Sometimes, a legal win seems as "big" for the court it comes from as it does for the victory itself.
For many years now, the U.S. Court of Appeals for the 9th Circuit has combined its long legal reach (it is the largest of all federal appellate courts, encompassing seven western states) with a reputation for Left-leaning decisions often hostile to religious freedom.
However, on February 25th, the 9th Circuit, in a unanimous decision, upheld religious liberty for churches.
The case arose out of an incident in November 2004 when a Montana Baptist church hosted a pro-marriage simulcast and allowed volunteers to circulate petitions to place a marriage amendment on the state ballot. Advocates of homosexual behavior filed a complaint with the state's commissioner of political practices, accusing the church of violating state law by acting as an "incidental political committee." ADF attorneys quickly came to the congregation's defense, but a Montana federal district court ruled against the church.
ADF appealed that decision to the 9th Circuit, which reversed it, calling the law's application to the church unconstitutionally vague and a violation of the church's First Amendment rights.
"Churches have the right to speak about the moral issues of our time. That is what churches do," said ADF ally Tim Fox of the Helena law firm of Gough, Shanahan, Johnson & Waterman, who litigated the case with co-counsel Dale Schowengerdt of ADF. "This ruling affirms that churches are free to disagree and to participate in public debate."
"Churches shouldn't be penalized for expressing their beliefs," Schowengerdt says. "They should never be forced to forfeit their free speech rights just because the government decides to enact unconstitutional laws requiring them to remain silent on social issues."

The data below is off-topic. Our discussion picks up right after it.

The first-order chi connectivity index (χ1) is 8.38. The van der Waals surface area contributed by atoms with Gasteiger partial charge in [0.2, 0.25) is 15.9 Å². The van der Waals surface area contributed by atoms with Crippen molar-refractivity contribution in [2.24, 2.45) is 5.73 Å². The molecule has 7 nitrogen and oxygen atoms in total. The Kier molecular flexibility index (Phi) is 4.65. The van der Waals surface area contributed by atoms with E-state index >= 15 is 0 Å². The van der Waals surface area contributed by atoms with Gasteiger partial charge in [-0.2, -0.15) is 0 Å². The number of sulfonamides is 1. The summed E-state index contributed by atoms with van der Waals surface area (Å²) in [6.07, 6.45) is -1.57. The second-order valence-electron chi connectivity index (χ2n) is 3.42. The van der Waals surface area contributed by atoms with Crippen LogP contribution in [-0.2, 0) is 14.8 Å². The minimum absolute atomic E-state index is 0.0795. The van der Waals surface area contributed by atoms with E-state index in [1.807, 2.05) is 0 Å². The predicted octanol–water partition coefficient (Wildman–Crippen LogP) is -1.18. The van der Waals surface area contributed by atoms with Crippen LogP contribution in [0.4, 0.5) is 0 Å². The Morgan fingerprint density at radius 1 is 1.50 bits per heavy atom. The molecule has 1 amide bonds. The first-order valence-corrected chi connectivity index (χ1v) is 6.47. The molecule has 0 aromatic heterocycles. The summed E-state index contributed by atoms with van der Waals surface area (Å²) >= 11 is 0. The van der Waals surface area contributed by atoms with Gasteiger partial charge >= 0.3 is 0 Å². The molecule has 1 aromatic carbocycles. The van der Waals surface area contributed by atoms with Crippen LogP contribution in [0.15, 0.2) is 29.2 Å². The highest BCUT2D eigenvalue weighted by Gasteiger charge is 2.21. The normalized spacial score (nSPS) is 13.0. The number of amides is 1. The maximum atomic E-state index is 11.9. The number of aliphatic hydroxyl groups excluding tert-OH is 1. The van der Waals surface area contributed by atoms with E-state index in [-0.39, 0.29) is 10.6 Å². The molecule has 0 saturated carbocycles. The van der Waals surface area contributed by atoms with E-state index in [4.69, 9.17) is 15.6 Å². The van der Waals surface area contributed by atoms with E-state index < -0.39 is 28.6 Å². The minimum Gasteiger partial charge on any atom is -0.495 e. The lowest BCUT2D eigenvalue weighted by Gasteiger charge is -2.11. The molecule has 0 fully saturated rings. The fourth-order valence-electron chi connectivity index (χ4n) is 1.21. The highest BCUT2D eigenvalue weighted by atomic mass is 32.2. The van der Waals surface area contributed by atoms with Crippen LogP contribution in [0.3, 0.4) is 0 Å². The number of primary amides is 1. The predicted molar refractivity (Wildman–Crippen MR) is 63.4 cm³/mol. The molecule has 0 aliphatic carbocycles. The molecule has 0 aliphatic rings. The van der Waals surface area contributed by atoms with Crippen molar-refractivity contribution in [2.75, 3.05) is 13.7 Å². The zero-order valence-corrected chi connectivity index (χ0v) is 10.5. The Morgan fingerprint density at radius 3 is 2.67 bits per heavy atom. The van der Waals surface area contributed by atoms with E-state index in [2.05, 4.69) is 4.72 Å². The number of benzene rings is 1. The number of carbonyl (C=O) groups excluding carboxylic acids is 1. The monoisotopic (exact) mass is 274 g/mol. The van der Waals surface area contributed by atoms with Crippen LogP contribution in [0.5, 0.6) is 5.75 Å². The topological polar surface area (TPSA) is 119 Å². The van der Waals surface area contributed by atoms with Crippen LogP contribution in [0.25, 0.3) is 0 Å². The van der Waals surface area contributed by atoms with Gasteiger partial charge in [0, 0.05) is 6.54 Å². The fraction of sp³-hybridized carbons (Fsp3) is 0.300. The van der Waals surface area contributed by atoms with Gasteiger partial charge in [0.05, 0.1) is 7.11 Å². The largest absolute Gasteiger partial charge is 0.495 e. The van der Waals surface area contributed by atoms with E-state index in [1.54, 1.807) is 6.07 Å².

In a remarkable concurring opinion, Judge John T. Noonan wrote:
"An unregulated, unregistered press is important to our democracy. So are unregulated, unregistered churches. Churches have played an important – no, an essential – part in the democratic life of the United States.... Is it necessary to evoke…historic struggles and the great constitutional benefits won for the country by its churches in order to decide this case of petty bureaucratic harassment?
"It is necessary," he wrote. "The memory of the memorable battles grows cold. The liberals who applaud their outcomes and live in their light forget the motivation that drove the champions of freedom. They approve religious intervention in the political process selectively: it's great when it's on their side. In a secular age, Freedom of Speech is more talismanic than Freedom of Religion. But the latter is the first freedom in our Bill of Rights. It is in terms of this first freedom that this case should be decided."
This is a nation-shaping victory for religious liberty in America, and it's a measure of God's grace that this key win should come not only now – at a time when the freedom of churches is under legal attack as never before all over the country – but from a court that has so often been so hostile to the original intent of those who authored the Constitution.
This case is powerful proof that God is not yet done with our nation…that, by His grace, and with your continuing prayers and financial support, we can and will win the battle to restore and defend religious freedom in America.
Do you know someone who would want to learn more about his or her constitutionally protected rights as a pastor?